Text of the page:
Source: Hindu American Foundation
Bowing to continued pressure from the Hindu American Foundation (HAF) demanding a pre-screening of the film, "The Love Guru,", Paramount Pictures requested the Foundation to view the film just hours before its release last night. More than two dozen members of the local Hindu community gathered at a movie theater in downtown Minneapolis, Minnesota, along with Foundation leaders to take in a screening of the film and then met to fill out a special survey and offer comments and criticisms. HAF agreed to view the film, even at the eleventh hour, to be able to inform the Hindu American community in light of concerned inquiries that have been pouring into its national headquarters.
The film depicts Mike Myers as the "Guru Pitka," an American raised in India to missionary parents, who establishes an ashram in California seeking fortune as a self-help expert. The story follows the character as he seeks fame in bringing together a hockey player and his estranged wife. The film is portrayed as a satirical spoof of self-help coaches, referring to Deepak Chopra several times, but the film's main character is clearly inspired by Hindu spiritual leaders from India gleaned from the attire and mannerisms of Myers' character.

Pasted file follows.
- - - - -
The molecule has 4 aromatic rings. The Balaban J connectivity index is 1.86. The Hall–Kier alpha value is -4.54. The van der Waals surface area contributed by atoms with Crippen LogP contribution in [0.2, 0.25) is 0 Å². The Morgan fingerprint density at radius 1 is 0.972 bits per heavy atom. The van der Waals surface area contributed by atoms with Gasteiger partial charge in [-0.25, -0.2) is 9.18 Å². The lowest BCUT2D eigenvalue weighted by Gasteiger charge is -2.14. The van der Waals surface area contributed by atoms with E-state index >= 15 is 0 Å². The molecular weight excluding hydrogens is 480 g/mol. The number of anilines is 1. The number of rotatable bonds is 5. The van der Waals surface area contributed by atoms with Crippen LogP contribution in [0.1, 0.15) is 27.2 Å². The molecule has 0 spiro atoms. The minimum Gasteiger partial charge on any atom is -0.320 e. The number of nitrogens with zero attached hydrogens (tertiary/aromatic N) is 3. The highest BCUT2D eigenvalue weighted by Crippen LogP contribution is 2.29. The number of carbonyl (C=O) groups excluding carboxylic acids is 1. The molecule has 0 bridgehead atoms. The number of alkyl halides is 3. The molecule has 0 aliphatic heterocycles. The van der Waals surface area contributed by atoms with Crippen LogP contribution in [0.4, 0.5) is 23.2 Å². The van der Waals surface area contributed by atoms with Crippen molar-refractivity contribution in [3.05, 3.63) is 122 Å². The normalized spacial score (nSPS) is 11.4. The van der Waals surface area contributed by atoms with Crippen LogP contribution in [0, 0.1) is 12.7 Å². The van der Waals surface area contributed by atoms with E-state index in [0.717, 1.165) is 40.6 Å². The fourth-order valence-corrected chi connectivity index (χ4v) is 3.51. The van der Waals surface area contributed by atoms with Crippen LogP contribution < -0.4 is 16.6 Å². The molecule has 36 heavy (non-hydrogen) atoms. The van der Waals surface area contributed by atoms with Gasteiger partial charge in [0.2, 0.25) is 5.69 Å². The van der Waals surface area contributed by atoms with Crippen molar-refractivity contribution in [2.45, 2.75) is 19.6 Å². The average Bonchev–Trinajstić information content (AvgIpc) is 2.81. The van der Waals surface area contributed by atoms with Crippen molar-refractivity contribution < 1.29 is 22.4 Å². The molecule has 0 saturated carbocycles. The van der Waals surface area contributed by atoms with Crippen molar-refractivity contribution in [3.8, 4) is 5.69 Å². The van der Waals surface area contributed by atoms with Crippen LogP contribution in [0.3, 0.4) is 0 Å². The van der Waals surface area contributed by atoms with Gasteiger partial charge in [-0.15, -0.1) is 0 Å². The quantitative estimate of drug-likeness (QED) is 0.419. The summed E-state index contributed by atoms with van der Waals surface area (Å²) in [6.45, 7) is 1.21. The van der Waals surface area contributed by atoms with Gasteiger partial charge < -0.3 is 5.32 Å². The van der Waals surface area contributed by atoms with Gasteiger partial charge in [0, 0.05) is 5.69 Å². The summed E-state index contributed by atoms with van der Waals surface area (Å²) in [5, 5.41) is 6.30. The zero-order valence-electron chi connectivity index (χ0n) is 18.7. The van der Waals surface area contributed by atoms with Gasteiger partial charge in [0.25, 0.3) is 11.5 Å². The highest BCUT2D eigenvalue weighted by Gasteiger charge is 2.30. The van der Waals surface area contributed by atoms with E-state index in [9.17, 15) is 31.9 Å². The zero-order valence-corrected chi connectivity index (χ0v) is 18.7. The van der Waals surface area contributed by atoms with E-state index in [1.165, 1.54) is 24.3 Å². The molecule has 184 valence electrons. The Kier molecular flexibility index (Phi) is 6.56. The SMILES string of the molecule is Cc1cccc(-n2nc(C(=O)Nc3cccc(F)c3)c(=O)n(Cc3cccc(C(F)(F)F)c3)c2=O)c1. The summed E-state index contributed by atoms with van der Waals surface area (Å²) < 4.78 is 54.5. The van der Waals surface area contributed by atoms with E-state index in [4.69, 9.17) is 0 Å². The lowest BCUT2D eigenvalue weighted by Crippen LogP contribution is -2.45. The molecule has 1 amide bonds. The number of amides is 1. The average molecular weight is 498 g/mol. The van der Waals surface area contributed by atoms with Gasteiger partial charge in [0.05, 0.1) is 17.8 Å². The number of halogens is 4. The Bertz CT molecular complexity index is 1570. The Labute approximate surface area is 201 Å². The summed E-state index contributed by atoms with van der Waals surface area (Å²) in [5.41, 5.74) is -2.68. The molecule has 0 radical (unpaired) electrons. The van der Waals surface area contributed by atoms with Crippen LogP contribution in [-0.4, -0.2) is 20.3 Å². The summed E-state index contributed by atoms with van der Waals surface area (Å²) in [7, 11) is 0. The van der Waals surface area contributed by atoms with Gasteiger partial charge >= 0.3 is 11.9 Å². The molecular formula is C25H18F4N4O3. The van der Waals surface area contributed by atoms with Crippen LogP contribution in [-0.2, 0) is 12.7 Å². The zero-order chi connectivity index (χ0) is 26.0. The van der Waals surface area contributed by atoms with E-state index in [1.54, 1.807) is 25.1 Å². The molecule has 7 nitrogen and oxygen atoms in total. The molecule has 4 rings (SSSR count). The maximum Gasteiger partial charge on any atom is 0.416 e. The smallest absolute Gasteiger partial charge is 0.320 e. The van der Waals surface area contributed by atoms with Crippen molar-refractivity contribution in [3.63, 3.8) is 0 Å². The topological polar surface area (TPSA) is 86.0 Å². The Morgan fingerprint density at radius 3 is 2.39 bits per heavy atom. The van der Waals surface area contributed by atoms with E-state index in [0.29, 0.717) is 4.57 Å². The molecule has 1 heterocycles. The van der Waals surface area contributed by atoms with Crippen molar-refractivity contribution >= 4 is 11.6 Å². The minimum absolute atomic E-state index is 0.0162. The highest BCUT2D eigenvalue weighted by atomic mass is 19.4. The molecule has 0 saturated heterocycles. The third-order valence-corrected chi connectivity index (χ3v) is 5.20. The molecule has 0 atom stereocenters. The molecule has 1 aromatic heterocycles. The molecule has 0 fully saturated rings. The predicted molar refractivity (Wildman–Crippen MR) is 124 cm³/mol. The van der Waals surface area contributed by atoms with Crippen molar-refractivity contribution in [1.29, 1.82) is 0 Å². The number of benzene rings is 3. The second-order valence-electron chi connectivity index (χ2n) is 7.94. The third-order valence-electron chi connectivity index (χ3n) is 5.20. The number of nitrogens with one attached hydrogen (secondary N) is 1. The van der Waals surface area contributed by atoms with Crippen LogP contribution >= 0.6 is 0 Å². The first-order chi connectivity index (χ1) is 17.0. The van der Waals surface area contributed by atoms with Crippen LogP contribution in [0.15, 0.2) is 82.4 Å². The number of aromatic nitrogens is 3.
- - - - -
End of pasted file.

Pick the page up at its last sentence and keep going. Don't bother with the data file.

"The film was vulgar, crude and, in the opinion of many of our attendees, too often tasteless in its puerile choice of humor," said Aseem Shukla, member of the Foundation's Board of Directors. "Very few of the Hindus viewing the film, however, found it overtly anti-Hindu or mean-spirited, indeed no Hindu or Sanskrit terms beyond 'guru' or 'ashram' are ever used in the film. But given the costumes and overall concept of the film, Paramount would have done well to issue a disclaimer in the opening sequence that the characters and events are not based on Hindu spiritual masters."